I recently picked this book up after I saw quotes from it blow by my Facebook feed for the fifth or sixth time. Read my review of Girl, Wash Your Face by Rachel Hollis.
Book Review: Girl, Wash Your Face
I want to start out by saying that I think this review is the unpopular opinion. Many of the women I’ve spoken to about this book seem to have skipped right over the hard truths and just pulled out the big quotes that sound good when posted on their Facebook or Instagram.
I had a super hard time getting through this book even from the opening chapters. In just a few sentences of the introduction, Hollis had already irritated me enough that I nearly put the book down.
This sentence right here is the first lie this book will tell you –
“You, and only you, are ultimately responsible for who you become and how happy you are.”
As a Christian, this is totally against my personal beliefs.
I know from my own personal experience that when I depend on myself to make me happy or believe that I am in total control of who I become, that’s when I’m miserable and I make a mess of my life. In her book, she proclaims herself a Christian but it’s really hard to line her words up with the behavior of a Christian.
Girl, Don’t Believe the Lies
And the un-Christianlike behavior doesn’t end there. It goes on for chapter after chapter. This book gave me at the least a case of the eye-rolls and at times I was sad. I was sad because an entire nation of women are picking this book up and reading it hoping to find an answer to their sadness, an inspiration for their dreams, or relief from their loss. And this book is not that answer.
I’m all for taking hold of your dreams and turning them into a reality. I’m right there with the next woman trying to feel beautiful no matter what the mirror tells me. But the negativity in this book is damaging more women then it’s helping.
Hollis’ book is filled with judgmental behavior not designed to build other women up but to tear them down. Honestly, the hardest chapter for me to read was the chapter on weight. Read what she wrote –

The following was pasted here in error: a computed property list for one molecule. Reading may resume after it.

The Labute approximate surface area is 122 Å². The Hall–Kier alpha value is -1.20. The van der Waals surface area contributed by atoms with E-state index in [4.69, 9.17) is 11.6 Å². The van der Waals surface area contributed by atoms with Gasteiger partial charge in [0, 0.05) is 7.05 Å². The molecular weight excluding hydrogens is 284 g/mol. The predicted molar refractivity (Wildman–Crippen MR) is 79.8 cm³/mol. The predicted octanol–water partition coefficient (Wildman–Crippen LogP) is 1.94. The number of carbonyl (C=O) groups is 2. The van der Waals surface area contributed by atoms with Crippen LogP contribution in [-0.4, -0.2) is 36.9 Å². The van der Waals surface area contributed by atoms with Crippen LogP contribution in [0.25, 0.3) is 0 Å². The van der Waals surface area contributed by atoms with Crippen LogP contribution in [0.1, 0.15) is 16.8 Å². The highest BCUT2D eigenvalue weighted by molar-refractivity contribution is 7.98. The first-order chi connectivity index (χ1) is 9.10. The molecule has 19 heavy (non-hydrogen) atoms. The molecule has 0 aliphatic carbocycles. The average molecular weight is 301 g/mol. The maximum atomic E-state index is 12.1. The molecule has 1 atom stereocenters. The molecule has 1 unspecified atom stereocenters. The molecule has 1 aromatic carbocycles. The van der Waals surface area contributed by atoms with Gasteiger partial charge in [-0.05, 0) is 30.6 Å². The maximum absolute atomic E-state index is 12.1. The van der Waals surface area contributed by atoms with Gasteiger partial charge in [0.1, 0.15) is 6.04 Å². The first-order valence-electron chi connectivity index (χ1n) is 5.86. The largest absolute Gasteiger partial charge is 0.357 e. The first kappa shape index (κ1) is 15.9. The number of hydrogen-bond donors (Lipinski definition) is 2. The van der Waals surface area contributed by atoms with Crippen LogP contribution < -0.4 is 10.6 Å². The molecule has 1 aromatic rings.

This is where I should tell you that I am worthy and loved as I am….
That isn’t the kind of book I want to write….
You have so many wonderful qualities to offer the world, and they are uniquely yours….
I also believe that humans were not made to be out of shape and severly overweight….
You can choose to settle for a half-lived life because you don’t even know there’s another way….
She’s right in one thing here, she should have told every woman reading the book that they are worthy and loved as they are. That they are enough. That God made them and that no matter their weight or age or skin color God loves them with a love that they can’t even imagine.
Girl, Stop Reading This Book
I have this rule where I finish every book. It’s a personal thing. I do it with TV shows too. I just can’t stop without finishing it. But I will say, I wish I’d stopped reading this one. The chapter on drinking literally had me in a rage. This chapter went well beyond judgemental.
In one breath, Hollis says, “Vodka was my copilot, and I was deeply grateful for its presence in my life.” This is after detailing her addictive behavior with wine. And then in the next breath, she says, “How do you give up half a Saturday to wait in a McDonald’s playland for addicts who may or may not show up, then hand over an innocent baby and watch them erase whatever progress you’ve made with their daughter.” And then she’s back to “But at night, when no one is looking, you drink and when it gets really bad, you take a Xanax too.”
She judges the parents who are addicts while she’s yet an addict herself. But beyond that, she makes it sound like these parents are to blame for her own behavior.
Girl, Dream On
I wasn’t going to write this review. I was going to mark the book as read and move on. And then I realized, I didn’t want my daughter to read this book. And I don’t mean just because it’s inappropriate for my teenager.
I don’t want her to read it because I want to her know a God that loves her no matter what. I want her to follow her dreams but I want her dreams to be so much more than a $1,000 purse and a vacation home in Hawaii. Her dreams should be in line with God’s dream for her life and I’m pretty sure God doesn’t care about her purse. I want her to love everyone no matter their weight and to see the person beyond the addiction.